Ask your prospective clients what they intend to do with your music. You have a choice, if you are “selling” the rights to your work outright, then you must choose carefully if you wish to profit and still feel good about it. If you choose to retain some of the rights, then you may have more control over your works’ destiny, but likely you’ll make less $$$, if you even get a deal. If you get into to a scenario where you are unsure and there is potential for good financial gain, get a lawyer before negotiating any contracts or terms. Also, you might have to separate your “art” from your “product” at times.

Register anything you think wil be peformed publicly with your local performing rights organization. Then if you get air play you will get paid (depending on where you live I imagine). In Canada we have SOCAN

If you are not going to be gigging or interacting with other musicians live (jamming for example) then you are going to have to learn how to work social media and other distribution avenues if you are hoping to get exposure. That human networking we mentioned earlier is really important. There are millions of competitors out there now.

There are places you can pay a fee to post your material, in the hope that someone will want to make you a deal… Taxi comes to mind (That is not an endorsement, just an example of a place to start). Justin Beiber started on YouTube… that has worked for a lot of people… but they are mostly all performers. Type “promote my music online” into google and hit enter. The world awaits :smiley:

Again, best of luck.

Thank you

Hi WelBased,

Personally, I have never gained a single thing (apart from an unpaid amateur recording just for fun) from anything via ONLINE whatsoever. However, I do not like nor use FaceBook and I know that this medium will probably play a big part in today’s communication/networking process. Also, I may be skeptical here, but most JOBS/ADVERTS I see online are ones that I would not take seriously and let’s face it, you would not see an advert for (say) a “Filmscore Composer” online!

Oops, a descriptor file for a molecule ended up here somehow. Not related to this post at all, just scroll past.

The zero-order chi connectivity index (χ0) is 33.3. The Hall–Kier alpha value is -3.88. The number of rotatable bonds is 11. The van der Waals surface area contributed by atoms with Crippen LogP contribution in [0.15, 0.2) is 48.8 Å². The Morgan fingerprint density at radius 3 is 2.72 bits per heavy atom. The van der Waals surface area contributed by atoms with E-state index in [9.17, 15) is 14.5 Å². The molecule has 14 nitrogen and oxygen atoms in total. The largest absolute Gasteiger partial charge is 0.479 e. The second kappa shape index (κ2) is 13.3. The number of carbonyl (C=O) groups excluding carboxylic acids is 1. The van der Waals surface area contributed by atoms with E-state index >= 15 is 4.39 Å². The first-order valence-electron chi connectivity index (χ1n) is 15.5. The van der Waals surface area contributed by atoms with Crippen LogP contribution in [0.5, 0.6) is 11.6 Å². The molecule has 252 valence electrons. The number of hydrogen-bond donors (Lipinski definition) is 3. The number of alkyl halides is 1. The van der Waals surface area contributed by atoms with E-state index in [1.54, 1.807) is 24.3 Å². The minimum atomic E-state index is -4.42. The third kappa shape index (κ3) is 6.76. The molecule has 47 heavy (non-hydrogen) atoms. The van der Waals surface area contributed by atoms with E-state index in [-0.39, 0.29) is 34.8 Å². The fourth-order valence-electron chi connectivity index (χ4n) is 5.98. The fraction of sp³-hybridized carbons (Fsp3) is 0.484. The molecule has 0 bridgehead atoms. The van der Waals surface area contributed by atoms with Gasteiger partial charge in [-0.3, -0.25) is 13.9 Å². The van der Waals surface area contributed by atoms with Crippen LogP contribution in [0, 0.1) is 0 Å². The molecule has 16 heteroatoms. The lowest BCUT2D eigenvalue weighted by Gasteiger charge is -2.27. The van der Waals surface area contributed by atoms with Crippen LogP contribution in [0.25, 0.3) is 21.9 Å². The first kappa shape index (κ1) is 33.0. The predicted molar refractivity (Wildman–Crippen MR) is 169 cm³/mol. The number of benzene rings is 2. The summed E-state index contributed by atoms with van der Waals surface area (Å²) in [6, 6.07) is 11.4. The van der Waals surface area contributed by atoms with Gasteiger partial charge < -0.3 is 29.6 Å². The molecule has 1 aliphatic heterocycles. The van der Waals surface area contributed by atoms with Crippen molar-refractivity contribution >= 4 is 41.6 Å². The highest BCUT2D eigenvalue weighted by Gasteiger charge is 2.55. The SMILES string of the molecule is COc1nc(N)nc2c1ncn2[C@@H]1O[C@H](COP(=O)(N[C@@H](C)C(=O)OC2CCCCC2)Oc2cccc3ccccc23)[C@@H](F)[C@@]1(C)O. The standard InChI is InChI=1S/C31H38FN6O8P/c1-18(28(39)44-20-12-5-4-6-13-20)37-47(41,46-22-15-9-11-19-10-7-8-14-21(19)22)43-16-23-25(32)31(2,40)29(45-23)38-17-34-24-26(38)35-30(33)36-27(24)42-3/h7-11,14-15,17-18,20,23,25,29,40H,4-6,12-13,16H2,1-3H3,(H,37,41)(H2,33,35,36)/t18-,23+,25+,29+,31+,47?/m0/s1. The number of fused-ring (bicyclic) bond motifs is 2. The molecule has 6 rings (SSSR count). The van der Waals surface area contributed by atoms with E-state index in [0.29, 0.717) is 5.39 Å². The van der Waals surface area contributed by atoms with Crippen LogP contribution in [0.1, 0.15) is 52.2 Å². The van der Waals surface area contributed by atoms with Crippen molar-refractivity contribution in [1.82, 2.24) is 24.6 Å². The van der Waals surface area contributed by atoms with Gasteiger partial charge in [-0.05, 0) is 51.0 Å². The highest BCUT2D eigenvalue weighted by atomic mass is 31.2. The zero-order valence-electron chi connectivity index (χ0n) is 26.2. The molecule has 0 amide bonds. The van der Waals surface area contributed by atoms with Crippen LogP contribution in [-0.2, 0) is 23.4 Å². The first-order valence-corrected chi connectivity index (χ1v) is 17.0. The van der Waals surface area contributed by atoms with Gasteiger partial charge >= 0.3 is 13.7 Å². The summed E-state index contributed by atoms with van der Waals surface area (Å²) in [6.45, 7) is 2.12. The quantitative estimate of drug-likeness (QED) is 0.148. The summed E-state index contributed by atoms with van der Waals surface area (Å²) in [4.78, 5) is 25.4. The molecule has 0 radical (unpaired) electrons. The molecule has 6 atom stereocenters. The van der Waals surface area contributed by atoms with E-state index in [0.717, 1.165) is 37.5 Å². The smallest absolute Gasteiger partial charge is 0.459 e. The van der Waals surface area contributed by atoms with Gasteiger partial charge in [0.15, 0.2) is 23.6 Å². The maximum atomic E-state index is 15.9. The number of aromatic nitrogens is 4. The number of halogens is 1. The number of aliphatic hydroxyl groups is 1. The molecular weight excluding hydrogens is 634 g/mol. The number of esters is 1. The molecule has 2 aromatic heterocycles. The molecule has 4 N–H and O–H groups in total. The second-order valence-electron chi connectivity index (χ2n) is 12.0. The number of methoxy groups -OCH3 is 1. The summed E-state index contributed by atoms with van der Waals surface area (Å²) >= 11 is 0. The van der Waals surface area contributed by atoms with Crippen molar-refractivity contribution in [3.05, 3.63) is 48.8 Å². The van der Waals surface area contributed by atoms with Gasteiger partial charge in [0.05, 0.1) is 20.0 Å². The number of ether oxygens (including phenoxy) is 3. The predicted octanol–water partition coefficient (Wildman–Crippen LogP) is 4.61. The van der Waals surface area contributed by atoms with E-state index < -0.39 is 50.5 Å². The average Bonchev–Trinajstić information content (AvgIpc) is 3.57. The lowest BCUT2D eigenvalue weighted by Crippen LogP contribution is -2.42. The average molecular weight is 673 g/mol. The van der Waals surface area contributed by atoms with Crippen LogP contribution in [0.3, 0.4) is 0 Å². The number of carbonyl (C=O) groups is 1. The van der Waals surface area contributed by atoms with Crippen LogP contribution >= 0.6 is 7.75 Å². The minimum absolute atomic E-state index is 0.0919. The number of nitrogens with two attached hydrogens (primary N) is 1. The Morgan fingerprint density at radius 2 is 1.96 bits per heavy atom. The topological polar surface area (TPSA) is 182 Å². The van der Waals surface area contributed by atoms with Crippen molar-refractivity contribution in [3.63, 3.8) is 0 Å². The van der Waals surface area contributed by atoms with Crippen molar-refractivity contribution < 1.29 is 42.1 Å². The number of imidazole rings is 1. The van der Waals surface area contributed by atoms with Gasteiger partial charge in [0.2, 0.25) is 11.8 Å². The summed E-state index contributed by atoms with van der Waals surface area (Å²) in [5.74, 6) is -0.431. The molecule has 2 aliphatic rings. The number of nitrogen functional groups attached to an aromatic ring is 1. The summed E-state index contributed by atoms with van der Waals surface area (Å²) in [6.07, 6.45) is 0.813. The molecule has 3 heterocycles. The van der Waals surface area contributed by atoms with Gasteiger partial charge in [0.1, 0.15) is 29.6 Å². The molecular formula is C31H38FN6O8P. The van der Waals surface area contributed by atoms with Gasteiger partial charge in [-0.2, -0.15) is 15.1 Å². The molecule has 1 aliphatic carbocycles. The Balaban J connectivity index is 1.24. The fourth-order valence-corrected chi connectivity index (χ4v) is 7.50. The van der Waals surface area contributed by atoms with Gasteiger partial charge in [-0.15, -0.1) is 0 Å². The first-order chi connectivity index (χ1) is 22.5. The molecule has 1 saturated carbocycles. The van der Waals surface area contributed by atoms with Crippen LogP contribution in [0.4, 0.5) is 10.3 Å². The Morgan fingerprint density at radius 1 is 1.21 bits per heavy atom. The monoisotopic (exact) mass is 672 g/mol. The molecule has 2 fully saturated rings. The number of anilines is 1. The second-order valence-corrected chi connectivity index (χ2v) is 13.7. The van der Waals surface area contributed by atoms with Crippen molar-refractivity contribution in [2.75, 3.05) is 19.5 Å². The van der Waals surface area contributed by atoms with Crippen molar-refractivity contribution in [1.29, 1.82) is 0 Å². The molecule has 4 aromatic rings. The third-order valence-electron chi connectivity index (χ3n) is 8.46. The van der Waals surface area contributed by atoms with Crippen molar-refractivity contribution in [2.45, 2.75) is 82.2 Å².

I am not sure where you are based but I would try to get out there and physically rub shoulders with local players/studios or those within the particular industry you intend to become a part of. As I say, my philosophy is somewhat old school hence I am likely to fall into the minority here.

Good luck . . .


Me neither apart from people who already knew me and found me online. Seems to be a very personal thing - which is great :sunglasses:

Hi MarQs,

Yes, its handy for getting in touch with musicians you have known in the past but lost their contact details.

Trouble is, I have so many ex-psycho-girlfriends trying to hunt me down also . . .



Oh, sorry gor you. Staying anonymus is obviously the way to go then… :laughing: